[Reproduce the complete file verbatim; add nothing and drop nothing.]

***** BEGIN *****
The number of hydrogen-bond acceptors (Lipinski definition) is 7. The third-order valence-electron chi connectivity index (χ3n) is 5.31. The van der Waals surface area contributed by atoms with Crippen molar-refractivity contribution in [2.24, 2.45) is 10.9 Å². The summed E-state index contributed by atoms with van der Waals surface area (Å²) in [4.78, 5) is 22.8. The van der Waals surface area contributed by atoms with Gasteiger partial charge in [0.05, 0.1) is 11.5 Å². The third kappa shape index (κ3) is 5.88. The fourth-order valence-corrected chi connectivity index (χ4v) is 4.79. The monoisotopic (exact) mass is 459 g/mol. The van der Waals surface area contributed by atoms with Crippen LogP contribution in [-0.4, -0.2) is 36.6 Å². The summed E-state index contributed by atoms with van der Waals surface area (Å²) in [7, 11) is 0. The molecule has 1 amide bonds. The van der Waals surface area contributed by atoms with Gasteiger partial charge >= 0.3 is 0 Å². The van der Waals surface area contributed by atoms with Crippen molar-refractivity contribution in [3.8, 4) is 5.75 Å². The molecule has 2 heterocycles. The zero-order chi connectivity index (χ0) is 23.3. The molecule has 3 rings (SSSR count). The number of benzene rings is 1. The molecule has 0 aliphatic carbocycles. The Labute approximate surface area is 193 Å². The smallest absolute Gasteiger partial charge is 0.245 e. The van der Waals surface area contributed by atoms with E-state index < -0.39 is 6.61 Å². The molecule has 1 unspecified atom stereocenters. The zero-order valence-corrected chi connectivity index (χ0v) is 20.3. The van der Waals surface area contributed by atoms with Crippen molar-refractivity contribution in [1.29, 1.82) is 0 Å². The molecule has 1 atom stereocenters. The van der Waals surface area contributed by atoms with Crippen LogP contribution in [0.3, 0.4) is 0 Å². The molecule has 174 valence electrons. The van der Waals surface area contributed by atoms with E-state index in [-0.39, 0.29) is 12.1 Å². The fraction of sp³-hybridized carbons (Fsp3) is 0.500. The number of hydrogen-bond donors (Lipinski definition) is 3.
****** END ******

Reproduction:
The number of hydrogen-bond acceptors (Lipinski definition) is 7. The third-order valence-electron chi connectivity index (χ3n) is 5.31. The van der Waals surface area contributed by atoms with Crippen molar-refractivity contribution in [2.24, 2.45) is 10.9 Å². The summed E-state index contributed by atoms with van der Waals surface area (Å²) in [4.78, 5) is 22.8. The van der Waals surface area contributed by atoms with Gasteiger partial charge in [0.05, 0.1) is 11.5 Å². The third kappa shape index (κ3) is 5.88. The fourth-order valence-corrected chi connectivity index (χ4v) is 4.79. The monoisotopic (exact) mass is 459 g/mol. The van der Waals surface area contributed by atoms with Crippen LogP contribution in [-0.4, -0.2) is 36.6 Å². The summed E-state index contributed by atoms with van der Waals surface area (Å²) in [7, 11) is 0. The molecule has 1 amide bonds. The van der Waals surface area contributed by atoms with Gasteiger partial charge >= 0.3 is 0 Å². The van der Waals surface area contributed by atoms with Crippen molar-refractivity contribution in [3.8, 4) is 5.75 Å². The molecule has 2 heterocycles. The zero-order chi connectivity index (χ0) is 23.3. The molecule has 3 rings (SSSR count). The number of benzene rings is 1. The molecule has 0 aliphatic carbocycles. The Labute approximate surface area is 193 Å². The smallest absolute Gasteiger partial charge is 0.245 e. The van der Waals surface area contributed by atoms with E-state index < -0.39 is 6.61 Å². The molecule has 1 unspecified atom stereocenters. The zero-order valence-corrected chi connectivity index (χ0v) is 20.3. The van der Waals surface area contributed by atoms with Crippen molar-refractivity contribution in [1.29, 1.82) is 0 Å². The molecule has 1 atom stereocenters. The van der Waals surface area contributed by atoms with Crippen LogP contribution in [0.3, 0.4) is 0 Å². The molecule has 174 valence electrons. The van der Waals surface area contributed by atoms with E-state index in [-0.39, 0.29) is 12.1 Å². The fraction of sp³-hybridized carbons (Fsp3) is 0.500. The number of hydrogen-bond donors (Lipinski definition) is 3.